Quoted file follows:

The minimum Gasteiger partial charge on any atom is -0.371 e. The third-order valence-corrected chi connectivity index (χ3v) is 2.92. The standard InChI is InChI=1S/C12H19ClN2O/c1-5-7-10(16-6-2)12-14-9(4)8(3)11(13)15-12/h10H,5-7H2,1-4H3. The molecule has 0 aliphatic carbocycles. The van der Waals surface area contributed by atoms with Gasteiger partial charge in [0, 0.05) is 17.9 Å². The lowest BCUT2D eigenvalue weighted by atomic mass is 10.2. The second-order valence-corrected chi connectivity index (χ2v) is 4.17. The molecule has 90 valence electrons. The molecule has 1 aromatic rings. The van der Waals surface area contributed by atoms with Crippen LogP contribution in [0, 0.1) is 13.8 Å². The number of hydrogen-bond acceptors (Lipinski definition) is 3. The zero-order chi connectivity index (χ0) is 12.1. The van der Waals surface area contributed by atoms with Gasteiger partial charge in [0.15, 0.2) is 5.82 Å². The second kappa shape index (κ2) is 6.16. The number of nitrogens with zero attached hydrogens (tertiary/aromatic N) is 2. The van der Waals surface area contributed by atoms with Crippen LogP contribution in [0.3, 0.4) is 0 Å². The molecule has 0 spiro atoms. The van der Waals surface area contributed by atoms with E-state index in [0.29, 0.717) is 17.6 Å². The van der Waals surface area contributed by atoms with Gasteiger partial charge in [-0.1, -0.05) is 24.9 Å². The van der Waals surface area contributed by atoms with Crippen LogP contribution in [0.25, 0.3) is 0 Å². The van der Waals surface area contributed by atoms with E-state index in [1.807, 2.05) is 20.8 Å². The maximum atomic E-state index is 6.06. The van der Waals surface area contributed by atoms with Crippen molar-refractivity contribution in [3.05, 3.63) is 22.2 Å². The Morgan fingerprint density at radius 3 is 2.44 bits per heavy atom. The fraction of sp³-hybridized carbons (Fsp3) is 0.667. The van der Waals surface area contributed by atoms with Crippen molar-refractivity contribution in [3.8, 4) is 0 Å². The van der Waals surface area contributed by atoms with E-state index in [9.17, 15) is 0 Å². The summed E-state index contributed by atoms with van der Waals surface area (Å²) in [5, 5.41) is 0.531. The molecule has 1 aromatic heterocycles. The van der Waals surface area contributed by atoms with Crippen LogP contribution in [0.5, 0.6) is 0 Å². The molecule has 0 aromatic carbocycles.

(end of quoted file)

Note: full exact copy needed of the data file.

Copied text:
The minimum Gasteiger partial charge on any atom is -0.371 e. The third-order valence-corrected chi connectivity index (χ3v) is 2.92. The standard InChI is InChI=1S/C12H19ClN2O/c1-5-7-10(16-6-2)12-14-9(4)8(3)11(13)15-12/h10H,5-7H2,1-4H3. The molecule has 0 aliphatic carbocycles. The van der Waals surface area contributed by atoms with Gasteiger partial charge in [0, 0.05) is 17.9 Å². The lowest BCUT2D eigenvalue weighted by atomic mass is 10.2. The second-order valence-corrected chi connectivity index (χ2v) is 4.17. The molecule has 90 valence electrons. The molecule has 1 aromatic rings. The van der Waals surface area contributed by atoms with Crippen LogP contribution in [0, 0.1) is 13.8 Å². The number of hydrogen-bond acceptors (Lipinski definition) is 3. The zero-order chi connectivity index (χ0) is 12.1. The van der Waals surface area contributed by atoms with Gasteiger partial charge in [0.15, 0.2) is 5.82 Å². The second kappa shape index (κ2) is 6.16. The number of nitrogens with zero attached hydrogens (tertiary/aromatic N) is 2. The van der Waals surface area contributed by atoms with Crippen LogP contribution in [0.3, 0.4) is 0 Å². The molecule has 0 spiro atoms. The van der Waals surface area contributed by atoms with E-state index in [0.29, 0.717) is 17.6 Å². The van der Waals surface area contributed by atoms with Gasteiger partial charge in [-0.1, -0.05) is 24.9 Å². The van der Waals surface area contributed by atoms with Crippen LogP contribution in [0.25, 0.3) is 0 Å². The van der Waals surface area contributed by atoms with E-state index in [1.807, 2.05) is 20.8 Å². The maximum atomic E-state index is 6.06. The van der Waals surface area contributed by atoms with Crippen molar-refractivity contribution in [3.05, 3.63) is 22.2 Å². The Morgan fingerprint density at radius 3 is 2.44 bits per heavy atom. The fraction of sp³-hybridized carbons (Fsp3) is 0.667. The van der Waals surface area contributed by atoms with Crippen molar-refractivity contribution in [3.8, 4) is 0 Å². The van der Waals surface area contributed by atoms with E-state index in [9.17, 15) is 0 Å². The summed E-state index contributed by atoms with van der Waals surface area (Å²) in [5, 5.41) is 0.531. The molecule has 1 aromatic heterocycles. The van der Waals surface area contributed by atoms with Crippen LogP contribution in [0.5, 0.6) is 0 Å². The molecule has 0 aromatic carbocycles.